“Ejiro, please finish those budget documents soon and start on these. They all have to be on the director’s desk by the end of the day.”
Moyore glanced across the room as the supervisor placed a large stack of folders on her co-typist’s desk. She made a sound of relief, thanking her luck that he’d somehow overlooked her desk, even though she was closer to his office. At this rate, she would be able to finish her own shrinking mass of short-hand notes within the hour. Perhaps then she could take the rest of the day off. Moyore smiled in anticipation, stretching her legs underneath the desk as far as they could go. She shifted this way and that on the thinly padded swivel chair, trying to find a comfortable position for her aching back.
It was a few minutes past three o’clock and she hoped to beat the rush-hour hold up on Eko Bridge. Friday traffic in Lagos mainland was a real nightmare. She stifled a yawn, guiltily looking around to make sure no one saw that. The secretary would certainly frown upon such signs of laziness but it wasn’t Moyore’s fault; she’d barely had four hours of sleep last night and even that brief spell was constantly interrupted by trips to the bathroom.
Speaking of interruptions… she sighed and shook her head, pushing back the chair to plant her feet on the ground. The bones in her ankle and knees popped in protest as she slowly got up, her rotund belly standing out like the bow of an immense flagship. “Two more months to go,” Moyore whispered to herself, taking the first of many slow steps out of the office and into the hall.
The pregnancy had been a relatively uneventful one, until she hit the second trimester and the baby started kicking. She hadn’t had a single moment of peace in the past three months. It was as though the moment he gained use of his legs, he decided to start practicing how to walk with a vengeance. Unfortunately, he did it with no regard for his poor mother, who now felt like the business end of a punching bag. It wasn’t enough that her perfect figure had gone down the toilet from day one… Moyore cast her eyes to the ceiling as the baby kicked extra hard, as though in defiant response to her thoughts.
“Excuse me Madam Caro, I need to use the toilet,” she murmured bashfully to the secretary on her way out.
Madam Caro looked up as the younger woman waddled out of the room. That was the fifth time she had gone to the toilet in less than an hour. A small frown formed on the elderly woman’s brow as she quickly calculated back to the days the bump became noticeable. It didn’t seem that long ago but the girl’s behavior could only mean one of two things.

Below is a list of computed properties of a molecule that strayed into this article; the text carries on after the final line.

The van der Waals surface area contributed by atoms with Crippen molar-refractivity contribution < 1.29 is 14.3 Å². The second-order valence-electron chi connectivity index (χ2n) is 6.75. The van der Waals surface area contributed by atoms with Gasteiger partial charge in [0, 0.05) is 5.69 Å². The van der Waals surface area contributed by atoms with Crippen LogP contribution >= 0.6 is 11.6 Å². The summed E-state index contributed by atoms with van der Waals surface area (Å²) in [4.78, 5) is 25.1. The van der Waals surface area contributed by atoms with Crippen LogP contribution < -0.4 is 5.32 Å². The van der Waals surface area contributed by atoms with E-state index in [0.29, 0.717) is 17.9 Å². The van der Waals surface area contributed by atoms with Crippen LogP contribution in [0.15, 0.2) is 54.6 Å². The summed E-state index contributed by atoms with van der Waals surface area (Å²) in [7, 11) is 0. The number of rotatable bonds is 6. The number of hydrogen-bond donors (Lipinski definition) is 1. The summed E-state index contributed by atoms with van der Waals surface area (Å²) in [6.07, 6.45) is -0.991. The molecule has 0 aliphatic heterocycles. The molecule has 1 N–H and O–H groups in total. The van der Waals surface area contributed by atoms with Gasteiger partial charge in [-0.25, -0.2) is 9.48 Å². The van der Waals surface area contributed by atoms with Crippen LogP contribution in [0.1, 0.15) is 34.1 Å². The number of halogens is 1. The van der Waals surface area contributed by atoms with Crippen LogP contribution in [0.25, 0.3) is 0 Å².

She decided to wait, watch and confirm before she said anything more. Presently the girl returned and the first thing Madam Caro noticed was her shortness of breath.
“Moyore, come here.”
She obeyed, quailing under the intensity of the older woman’s gaze. “How far along is your pregnancy?”
“Seven months ma.”
“Really?” Madam Caro raised an eyebrow. “And since when have you been using the toilet so frequently?”
Surprise flickered in the young woman’s face and she shrugged. “Not often at all; it actually started early this morning.”
Madam Caro nodded sagely, gesturing to the desk and pile of papers on it. “Now I want you to forget about whatever is left of your notes- take your purse and go straight home.”
“G-go home, you want me to leave early? But I feel fine.”
The older woman chuckled and shook her head. “Of course you do. Da mi lohun jare, ki o te te gbe bagi re ko de ma re ‘le- ni sin sin ni mo so o!” She said no more, turning back to her desk and her paperwork.
Moyore blinked in confusion at the secretary’s abruptness but nodded meekly all the same. “Yes ma, e je kin te te ma lo.”
She scooped the notes into one neat pile and picked her purse, pausing long enough to say good bye to Ejiro and Madam Caro before making for the exit.
Ademola casually looked up to the giant statues of rearing stallions dotting the terrace of the Tafawa Balewa square. The impatient honking of drivers mingled with the cacophony of music blaring from several speakers and the raucous calling of traders in the market area just across the street, making for the beginnings of an almighty headache.
It was barely four o’clock and the scene on the streets was not looking good. This part of town was going to be a grid lock within thirty minutes and he wanted out while there was time. The problem was that Moyore didn’t close from work until five. Transporting a pregnant wife, who was temperamental in the best of days and close to a hellion in the worst, through one of the busiest roads in the state was not a favorable prospect.